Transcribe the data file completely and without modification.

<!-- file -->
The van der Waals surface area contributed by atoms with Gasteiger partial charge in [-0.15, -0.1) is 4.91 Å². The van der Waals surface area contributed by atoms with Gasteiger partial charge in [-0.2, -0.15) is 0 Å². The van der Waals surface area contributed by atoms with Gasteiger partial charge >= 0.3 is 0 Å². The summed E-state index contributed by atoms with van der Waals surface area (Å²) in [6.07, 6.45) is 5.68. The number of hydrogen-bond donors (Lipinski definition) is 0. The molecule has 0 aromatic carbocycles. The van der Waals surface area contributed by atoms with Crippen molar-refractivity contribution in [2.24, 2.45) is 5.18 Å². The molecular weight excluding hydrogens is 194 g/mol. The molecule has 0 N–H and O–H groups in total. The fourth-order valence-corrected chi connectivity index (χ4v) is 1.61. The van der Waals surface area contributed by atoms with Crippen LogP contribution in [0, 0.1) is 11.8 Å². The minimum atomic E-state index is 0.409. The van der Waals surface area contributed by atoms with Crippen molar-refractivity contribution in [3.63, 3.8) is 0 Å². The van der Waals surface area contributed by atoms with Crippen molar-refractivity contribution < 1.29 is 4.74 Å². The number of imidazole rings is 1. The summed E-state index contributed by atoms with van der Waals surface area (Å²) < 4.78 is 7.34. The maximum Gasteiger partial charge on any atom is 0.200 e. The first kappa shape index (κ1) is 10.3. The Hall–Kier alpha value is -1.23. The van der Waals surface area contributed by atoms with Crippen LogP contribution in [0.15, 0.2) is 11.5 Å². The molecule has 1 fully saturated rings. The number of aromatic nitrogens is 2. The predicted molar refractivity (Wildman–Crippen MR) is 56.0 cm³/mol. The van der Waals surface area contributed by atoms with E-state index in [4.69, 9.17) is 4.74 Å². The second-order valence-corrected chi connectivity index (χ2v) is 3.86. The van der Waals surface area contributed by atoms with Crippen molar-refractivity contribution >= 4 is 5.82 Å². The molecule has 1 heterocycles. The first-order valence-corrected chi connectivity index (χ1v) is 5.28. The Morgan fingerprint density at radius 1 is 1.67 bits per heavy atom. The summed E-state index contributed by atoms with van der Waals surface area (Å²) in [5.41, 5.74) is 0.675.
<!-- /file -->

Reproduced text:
The van der Waals surface area contributed by atoms with Gasteiger partial charge in [-0.15, -0.1) is 4.91 Å². The van der Waals surface area contributed by atoms with Gasteiger partial charge in [-0.2, -0.15) is 0 Å². The van der Waals surface area contributed by atoms with Gasteiger partial charge >= 0.3 is 0 Å². The summed E-state index contributed by atoms with van der Waals surface area (Å²) in [6.07, 6.45) is 5.68. The number of hydrogen-bond donors (Lipinski definition) is 0. The molecule has 0 aromatic carbocycles. The van der Waals surface area contributed by atoms with Crippen molar-refractivity contribution in [2.24, 2.45) is 5.18 Å². The molecular weight excluding hydrogens is 194 g/mol. The molecule has 0 N–H and O–H groups in total. The fourth-order valence-corrected chi connectivity index (χ4v) is 1.61. The van der Waals surface area contributed by atoms with Crippen LogP contribution in [0, 0.1) is 11.8 Å². The minimum atomic E-state index is 0.409. The van der Waals surface area contributed by atoms with Crippen molar-refractivity contribution in [3.63, 3.8) is 0 Å². The van der Waals surface area contributed by atoms with Crippen molar-refractivity contribution < 1.29 is 4.74 Å². The number of imidazole rings is 1. The summed E-state index contributed by atoms with van der Waals surface area (Å²) < 4.78 is 7.34. The maximum Gasteiger partial charge on any atom is 0.200 e. The first kappa shape index (κ1) is 10.3. The Hall–Kier alpha value is -1.23. The van der Waals surface area contributed by atoms with Crippen LogP contribution in [0.15, 0.2) is 11.5 Å². The molecule has 1 fully saturated rings. The number of aromatic nitrogens is 2. The predicted molar refractivity (Wildman–Crippen MR) is 56.0 cm³/mol. The van der Waals surface area contributed by atoms with E-state index in [4.69, 9.17) is 4.74 Å². The second-order valence-corrected chi connectivity index (χ2v) is 3.86. The van der Waals surface area contributed by atoms with Crippen molar-refractivity contribution >= 4 is 5.82 Å². The molecule has 1 heterocycles. The first-order valence-corrected chi connectivity index (χ1v) is 5.28. The Morgan fingerprint density at radius 1 is 1.67 bits per heavy atom. The summed E-state index contributed by atoms with van der Waals surface area (Å²) in [5.41, 5.74) is 0.675.